Quoth the Raven — Evermore!
Poe’s Tavern in Wrightsville Beach is an entire restaurant dedicated to the love of Edgar Allan Poe.
Full disclosure: I have been an Edgar Allan Poe fanatic since 1961.
It began after I read a story about a maniac who killed an old guy just because he didn’t like his eye, then cut him up and buried his heart under the floorboards.
Today such an act seems rather commonplace if you read the right news sources. But back then, it was reasonable to ask, “Who does that?”
Of course, guilt got the better of the murderer, and he wound up revealing his crime to the local constabulary. But I was hooked.
In the years that followed, I read everything I could find that was written by the ill-fated inventor of the detective story. When you are 13 years old, that gory, crazy stuff is attractive.
And as the years progressed, I found Edgar Allan Poe to be very helpful in doing my term paper writing assignments both in high school and college. I went on to a career that allowed me to teach other high schoolers about his life and work (with a far more nuanced perspective, of course), but the old fascination with the Master of the Macabre remained.
Imagine my joy, then, when I learned there was an entire restaurant operation that seemed to be as nuts about Poe as I was.
There are four Poe’s Taverns, each dedicated to the guy whose literary brilliance was matched only by the relative brevity of his life.
And one of them is right here in Wrightsville Beach. Known for their succulent burgers, available in beef, chicken and veggie form, the menu is a cornucopia of food named after many of Poe’s most famous stories or poems.
The restaurant itself has walls that are covered with Poe pictures, quotes and art. Even the bathrooms have stories pasted on the walls and posters highlighting his most famous works. Shucks, on my visit to the necessary, there was a voice over the intercom system reading “The Raven” in dramatic form.
But while those touches meant a great deal to this Poe-phile, it’s the service, food — and a very extensive beer list — that keep folks coming back to any restaurant.
Poe’s Tavern shines in all three categories.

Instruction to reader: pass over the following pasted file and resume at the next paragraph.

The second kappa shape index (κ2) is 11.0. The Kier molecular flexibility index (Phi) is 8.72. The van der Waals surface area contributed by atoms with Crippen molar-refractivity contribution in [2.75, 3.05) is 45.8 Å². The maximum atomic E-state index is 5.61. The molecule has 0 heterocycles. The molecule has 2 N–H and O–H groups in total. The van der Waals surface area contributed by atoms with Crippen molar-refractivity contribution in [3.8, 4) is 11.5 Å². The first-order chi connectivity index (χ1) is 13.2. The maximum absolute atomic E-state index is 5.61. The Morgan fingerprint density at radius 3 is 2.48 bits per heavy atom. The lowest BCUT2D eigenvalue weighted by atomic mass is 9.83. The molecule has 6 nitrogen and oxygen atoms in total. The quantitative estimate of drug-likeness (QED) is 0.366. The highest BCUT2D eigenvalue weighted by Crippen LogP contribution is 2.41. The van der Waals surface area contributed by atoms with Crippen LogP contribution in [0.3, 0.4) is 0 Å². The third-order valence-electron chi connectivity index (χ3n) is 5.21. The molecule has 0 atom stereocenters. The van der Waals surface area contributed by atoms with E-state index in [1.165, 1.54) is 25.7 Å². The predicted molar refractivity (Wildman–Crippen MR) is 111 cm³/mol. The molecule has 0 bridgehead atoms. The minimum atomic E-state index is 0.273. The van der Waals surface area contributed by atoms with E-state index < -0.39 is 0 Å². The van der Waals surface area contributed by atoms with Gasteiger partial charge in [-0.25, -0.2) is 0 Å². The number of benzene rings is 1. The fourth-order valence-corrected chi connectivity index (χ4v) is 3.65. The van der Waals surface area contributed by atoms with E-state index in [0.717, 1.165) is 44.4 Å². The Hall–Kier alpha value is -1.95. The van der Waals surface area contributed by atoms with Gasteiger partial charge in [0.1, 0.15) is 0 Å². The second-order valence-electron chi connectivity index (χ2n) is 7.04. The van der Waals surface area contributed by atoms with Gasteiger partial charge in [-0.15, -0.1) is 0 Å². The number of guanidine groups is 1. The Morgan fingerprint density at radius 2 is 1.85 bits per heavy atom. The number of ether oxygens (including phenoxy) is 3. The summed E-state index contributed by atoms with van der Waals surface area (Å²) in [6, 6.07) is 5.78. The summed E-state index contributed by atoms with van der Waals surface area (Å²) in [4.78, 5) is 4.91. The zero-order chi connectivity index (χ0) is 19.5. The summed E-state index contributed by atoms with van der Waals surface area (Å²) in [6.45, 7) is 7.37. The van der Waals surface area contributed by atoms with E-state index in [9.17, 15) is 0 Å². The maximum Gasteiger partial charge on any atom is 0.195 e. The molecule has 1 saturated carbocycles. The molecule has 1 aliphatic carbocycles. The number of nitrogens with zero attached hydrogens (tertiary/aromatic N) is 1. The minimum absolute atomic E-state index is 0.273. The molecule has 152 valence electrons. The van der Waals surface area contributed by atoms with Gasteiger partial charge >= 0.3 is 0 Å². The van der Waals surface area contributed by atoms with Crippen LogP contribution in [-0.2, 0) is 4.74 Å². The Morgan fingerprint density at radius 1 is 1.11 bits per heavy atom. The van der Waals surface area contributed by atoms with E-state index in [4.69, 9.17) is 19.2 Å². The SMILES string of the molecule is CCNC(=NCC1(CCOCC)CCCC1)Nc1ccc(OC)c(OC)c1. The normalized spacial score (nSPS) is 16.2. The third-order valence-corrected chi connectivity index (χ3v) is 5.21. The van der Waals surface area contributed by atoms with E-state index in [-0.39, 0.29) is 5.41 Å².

Our server was the bright and cheery Anna, who informed me that her last name was decidedly NOT Bell-Lee. Unlike the namesake of Poe’s famous poem, Anna was friendly, efficient — and alive, though likely as beautiful.
She advised that Poe’s in-house ground burgers were definitely a must-try, so I ordered “The Sleeper,” which honored a poem about a love that lasted beyond the grave, as many of Poe’s poems do.
The missus ordered a veggie “Raven,” (everybody knows that one), Lisa ordered a chicken “Pit and the Pendulum” (everybody knows that one, too), and Ray ordered a “Black Cat,” which most people also know. Solid kudos all around.
The portions were not Hop-Frog size, however, but big enough to allow us to skip dinner.
I was the only one who ordered beer (surprise, surprise!), but Mythic Brewing’s The Phoenix paired superbly with my Sleeper. And those french fries? To die for. I think they even won some French Fry Award in the past.
We dined inside, but it was a delightful afternoon on a gorgeous day in Wrightsville Beach, and Poe’s Tavern patio was packed with Poe lovers. Though I scanned carefully, I did not see anyone who was wearing The Masque of the Red Death (remember that one?) or Monsieur Valdemar, who was hypnotized in articulo mortis — at the point of death — and kept alive for a few weeks, until — well, never mind.
Poe’s literary legacy is pretty solid, even if his life was tragic up to the end. Read his poem “Alone” to understand why he was the way he was. And please tell me you know why the NFL’s Baltimore Ravens are named that.
On the way home, the drawbridge that allows access to Wrightsville Beach was open — perhaps to allow the swirling maelstrom at Lofoden (A Descent into the Maelstrom) to subside.
With Poe’s famous quote about ale in mind (What care I how time advances? I am drinking ale today!”), I settled in for the ride back to OIB. The missus asked, “Would you ever come back here?”
Quoth the Raven — Evermore!
Want to go?
212 Causeway Drive, Wrightsville Beach
An Interesting Tidbit
There are three other Poe’s Taverns on the East Coast: in Savannah, Georgia; Atlantic Beach, Florida; and Sullivan’s Island, South Carolina. That’s the one that’s linked to a story that all Charlestonians believe.
The magnificent bridge that goes from Mt. Pleasant over to Charleston is named the Arthur Ravenell Bridge. Ravenell was a wealthy land owner, whose beautiful 14-year-old daughter, Anna, was already dowered to a rich member of Charleston society.
The young lady was more romantic than that, however. Likely through her brother, she made the acquaintance of a young soldier named Edgar A. “Perry,” aka Edgar Allan Poe.
Poe was stationed at Ft. Moultrie, South Carolina, and he and Anna became romantically involved. Arthur Ravenell, however, was not having his daughter take up with a common soldier, especially one who had been expelled from West Point (and that’s another story!), and he contrived, successfully, to keep them apart.
Poe immortalized his young paramour in the poem “Annabel Lee,” whom he supposedly visited every night as she lay entombed in her “Kingdom by the Sea.”
I wanted my story to be more about the restaurant, so I deigned to incorporate this tidbit — and others I have learned in my decades-long study of this troubled genius who left a lasting legacy on American literature.
Lesson’s over for today, class.